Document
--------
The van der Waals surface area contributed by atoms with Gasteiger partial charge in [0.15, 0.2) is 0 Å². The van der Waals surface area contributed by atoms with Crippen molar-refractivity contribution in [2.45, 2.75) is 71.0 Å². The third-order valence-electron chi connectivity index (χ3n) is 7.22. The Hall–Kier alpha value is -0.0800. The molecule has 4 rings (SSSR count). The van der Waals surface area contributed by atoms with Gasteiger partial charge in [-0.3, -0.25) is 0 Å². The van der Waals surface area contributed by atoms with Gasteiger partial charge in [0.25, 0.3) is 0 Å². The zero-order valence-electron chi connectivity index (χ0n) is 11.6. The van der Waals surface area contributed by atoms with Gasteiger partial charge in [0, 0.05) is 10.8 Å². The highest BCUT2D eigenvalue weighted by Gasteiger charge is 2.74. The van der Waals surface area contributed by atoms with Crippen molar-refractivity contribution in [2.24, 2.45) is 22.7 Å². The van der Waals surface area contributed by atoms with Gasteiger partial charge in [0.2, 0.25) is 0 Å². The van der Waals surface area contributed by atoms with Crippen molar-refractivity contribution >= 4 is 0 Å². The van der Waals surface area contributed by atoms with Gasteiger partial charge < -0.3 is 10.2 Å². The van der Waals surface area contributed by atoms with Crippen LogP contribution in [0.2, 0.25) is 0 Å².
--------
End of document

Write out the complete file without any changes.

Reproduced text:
The van der Waals surface area contributed by atoms with Gasteiger partial charge in [0.15, 0.2) is 0 Å². The van der Waals surface area contributed by atoms with Crippen molar-refractivity contribution in [2.45, 2.75) is 71.0 Å². The third-order valence-electron chi connectivity index (χ3n) is 7.22. The Hall–Kier alpha value is -0.0800. The molecule has 4 rings (SSSR count). The van der Waals surface area contributed by atoms with Gasteiger partial charge in [-0.3, -0.25) is 0 Å². The van der Waals surface area contributed by atoms with Gasteiger partial charge in [0.25, 0.3) is 0 Å². The zero-order valence-electron chi connectivity index (χ0n) is 11.6. The van der Waals surface area contributed by atoms with Gasteiger partial charge in [0, 0.05) is 10.8 Å². The highest BCUT2D eigenvalue weighted by Gasteiger charge is 2.74. The van der Waals surface area contributed by atoms with Crippen molar-refractivity contribution in [2.24, 2.45) is 22.7 Å². The van der Waals surface area contributed by atoms with Gasteiger partial charge in [0.2, 0.25) is 0 Å². The van der Waals surface area contributed by atoms with Crippen molar-refractivity contribution >= 4 is 0 Å². The van der Waals surface area contributed by atoms with Gasteiger partial charge < -0.3 is 10.2 Å². The van der Waals surface area contributed by atoms with Crippen LogP contribution in [0.2, 0.25) is 0 Å².